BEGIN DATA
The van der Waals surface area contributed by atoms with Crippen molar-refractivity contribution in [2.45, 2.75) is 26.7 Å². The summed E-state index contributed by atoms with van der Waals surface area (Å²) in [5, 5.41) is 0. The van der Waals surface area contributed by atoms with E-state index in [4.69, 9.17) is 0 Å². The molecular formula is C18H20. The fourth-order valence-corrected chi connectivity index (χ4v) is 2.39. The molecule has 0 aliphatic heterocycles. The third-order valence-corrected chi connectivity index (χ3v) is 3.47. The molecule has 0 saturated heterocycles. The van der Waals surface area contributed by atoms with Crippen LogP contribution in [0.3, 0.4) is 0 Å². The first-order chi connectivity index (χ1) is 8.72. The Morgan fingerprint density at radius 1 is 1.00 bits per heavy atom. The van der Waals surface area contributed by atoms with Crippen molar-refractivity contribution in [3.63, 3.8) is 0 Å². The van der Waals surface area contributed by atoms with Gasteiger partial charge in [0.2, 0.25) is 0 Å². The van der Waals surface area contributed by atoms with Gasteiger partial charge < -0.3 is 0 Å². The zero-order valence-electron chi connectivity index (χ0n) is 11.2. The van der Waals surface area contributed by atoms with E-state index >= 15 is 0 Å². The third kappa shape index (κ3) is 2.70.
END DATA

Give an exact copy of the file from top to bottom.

The van der Waals surface area contributed by atoms with Crippen molar-refractivity contribution in [2.45, 2.75) is 26.7 Å². The summed E-state index contributed by atoms with van der Waals surface area (Å²) in [5, 5.41) is 0. The van der Waals surface area contributed by atoms with E-state index in [4.69, 9.17) is 0 Å². The molecular formula is C18H20. The fourth-order valence-corrected chi connectivity index (χ4v) is 2.39. The molecule has 0 aliphatic heterocycles. The third-order valence-corrected chi connectivity index (χ3v) is 3.47. The molecule has 0 saturated heterocycles. The van der Waals surface area contributed by atoms with Crippen LogP contribution in [0.3, 0.4) is 0 Å². The first-order chi connectivity index (χ1) is 8.72. The Morgan fingerprint density at radius 1 is 1.00 bits per heavy atom. The van der Waals surface area contributed by atoms with Crippen molar-refractivity contribution in [3.63, 3.8) is 0 Å². The van der Waals surface area contributed by atoms with Gasteiger partial charge in [0.2, 0.25) is 0 Å². The van der Waals surface area contributed by atoms with Gasteiger partial charge < -0.3 is 0 Å². The zero-order valence-electron chi connectivity index (χ0n) is 11.2. The van der Waals surface area contributed by atoms with E-state index >= 15 is 0 Å². The third kappa shape index (κ3) is 2.70.